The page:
With the tourism and real estate boom, Goa has witnessed a huge influx of migrant labor. Often coming from poor regions and deprived backgrounds, these persons are exploited for their labor. In the absence of any proper regulation of labor relations these people often have the worst of working conditions – in fact, the lack of protective gear makes these jobs extremely dangerous. The denial of any dignity to the work that they do, and to their person, further adds to the problem. It is remarkable that a government that claims to tackle the problem of unemployment does so by making policies/legislations that remove roadblocks in capitalist investment, but never make any laws that protect the rights and dignity of the workers.

In this sense, our attitudes towards certain jobs are related to larger concerns of our society because the real issue that affects all is about proper wages and dignified working conditions. If one turns this formulation on its head, Goa is witnessing large scale migration, pathetic working conditions, and dysfunctional public spaces/utilities (including public toilets), it is because as a society we have not jettisoned these utterly demeaning and undignified attitudes towards persons whose labor makes our society possible. Yes, there are no good jobs in Goa. Which also means that there is an absence of good working conditions in Goa. Hence, one can understand the desperation which causes Goans to migrate abroad, and also the desperation which causes others to migrate to Goa.

The outrage over Rane’s comment is welcome, but its usefulness and the terms in which it is being posed is a matter of debate. Rather what we do with this outrage will make all the difference between our present condition and a better future, between casteist practices and decent work with a fair wage. Otherwise demeaning and humiliating attitudes will continue to proliferate. Sadly they are a way of life in India.

(First published in O Heraldo, dt: 5 September, 2018)

Wednesday, August 1, 2018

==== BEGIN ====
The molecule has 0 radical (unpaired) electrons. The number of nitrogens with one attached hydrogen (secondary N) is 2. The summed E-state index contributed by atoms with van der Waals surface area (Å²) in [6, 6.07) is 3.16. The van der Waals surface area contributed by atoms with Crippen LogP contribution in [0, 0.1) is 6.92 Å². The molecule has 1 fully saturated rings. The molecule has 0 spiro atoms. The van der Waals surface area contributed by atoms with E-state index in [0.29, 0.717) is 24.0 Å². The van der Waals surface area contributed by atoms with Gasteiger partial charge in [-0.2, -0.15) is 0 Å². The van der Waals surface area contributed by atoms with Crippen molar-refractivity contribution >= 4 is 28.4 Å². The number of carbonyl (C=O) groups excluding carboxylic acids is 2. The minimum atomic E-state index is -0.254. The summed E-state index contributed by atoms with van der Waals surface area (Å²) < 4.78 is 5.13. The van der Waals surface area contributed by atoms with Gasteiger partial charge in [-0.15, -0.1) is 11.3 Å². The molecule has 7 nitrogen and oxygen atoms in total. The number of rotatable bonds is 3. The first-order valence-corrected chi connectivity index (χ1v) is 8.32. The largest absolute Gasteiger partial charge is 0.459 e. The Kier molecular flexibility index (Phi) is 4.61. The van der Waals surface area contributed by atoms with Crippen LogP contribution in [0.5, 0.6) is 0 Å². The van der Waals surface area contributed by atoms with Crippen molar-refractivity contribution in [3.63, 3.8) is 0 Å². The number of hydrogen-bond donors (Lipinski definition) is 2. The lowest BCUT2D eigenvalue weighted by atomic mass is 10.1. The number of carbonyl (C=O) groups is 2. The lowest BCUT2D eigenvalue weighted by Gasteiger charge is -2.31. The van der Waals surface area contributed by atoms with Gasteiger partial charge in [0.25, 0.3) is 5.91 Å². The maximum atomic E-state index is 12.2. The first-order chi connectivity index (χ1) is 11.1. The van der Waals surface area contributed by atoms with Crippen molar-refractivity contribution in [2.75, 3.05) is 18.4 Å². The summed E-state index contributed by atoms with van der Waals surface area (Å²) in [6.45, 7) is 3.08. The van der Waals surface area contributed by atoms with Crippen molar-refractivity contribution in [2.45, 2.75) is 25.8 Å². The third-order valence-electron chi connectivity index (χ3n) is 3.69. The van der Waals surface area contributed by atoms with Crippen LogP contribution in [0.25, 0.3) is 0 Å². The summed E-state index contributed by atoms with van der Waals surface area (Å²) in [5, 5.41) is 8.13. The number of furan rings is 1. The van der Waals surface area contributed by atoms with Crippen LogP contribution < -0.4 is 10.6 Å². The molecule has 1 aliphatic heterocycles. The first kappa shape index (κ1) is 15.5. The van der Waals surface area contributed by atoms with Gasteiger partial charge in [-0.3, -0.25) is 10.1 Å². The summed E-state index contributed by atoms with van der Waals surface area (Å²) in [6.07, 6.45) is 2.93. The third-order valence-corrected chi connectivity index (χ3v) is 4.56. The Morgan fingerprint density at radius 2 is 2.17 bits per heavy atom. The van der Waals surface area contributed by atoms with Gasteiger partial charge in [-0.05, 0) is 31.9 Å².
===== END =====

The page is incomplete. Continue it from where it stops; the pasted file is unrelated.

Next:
The high-levels of Formalin, a carcinogen, found in imported fish have caused anger, deep anguish, and frustration amongst Goans. This is because the authorities and the elected representatives have failed to convey the truth to the masses, besides checking the irregularities. Goa’s reliability on external sources for fish (in other contexts also for vegetables and grains) has spawned talk about self-sufficiency. Goa needs to produce its own food, this discourse urges. But it doesn’t say who will produce this food, and there is no talk about improving the existing labor conditions.

Take for instance the viral #agrichallenge. It all started when images of an environmental activist group cultivating paddy circulated on social media. Soon many politicians cashed in, including a sarpanch, MLA, and ministers, and started challenging each other to cultivate paddy. While challenging each other to cultivate fields may seem like a new phenomenon, it is not necessarily so. The Rachol Seminary pioneered such exercises. For eight consecutive years, the priests and seminarians have been joined by locals from surrounding villages in cultivating a patch of land.

Members of the Rachol Seminary engage in the cultivation of not only grain and vegetables for the year, but – according to them – to also live as a community. The vision of Rachol Seminary is something that resonates with many Goans who believe that authentic Goan life is found through agrarian cycles. Thus, going back to the rice fields not only preserves a Goan way of life – Goemkarponn – that is cherished, but also buffers us from the onslaught of modern, capitalistic development. It is a way to renew, what many believe, the lost bonds of old community life of mutual affection and peaceful existence. Tied to the issue of community living and Goemkarponn is also the issue of employment. Many would argue that high unemployment rate is caused because land is not cultivated and the young generation migrates elsewhere. It follows logically that such ‘going back to the fields’ exercise will urge the youth to take up farming, mostly by claiming that it is very profitable to do so.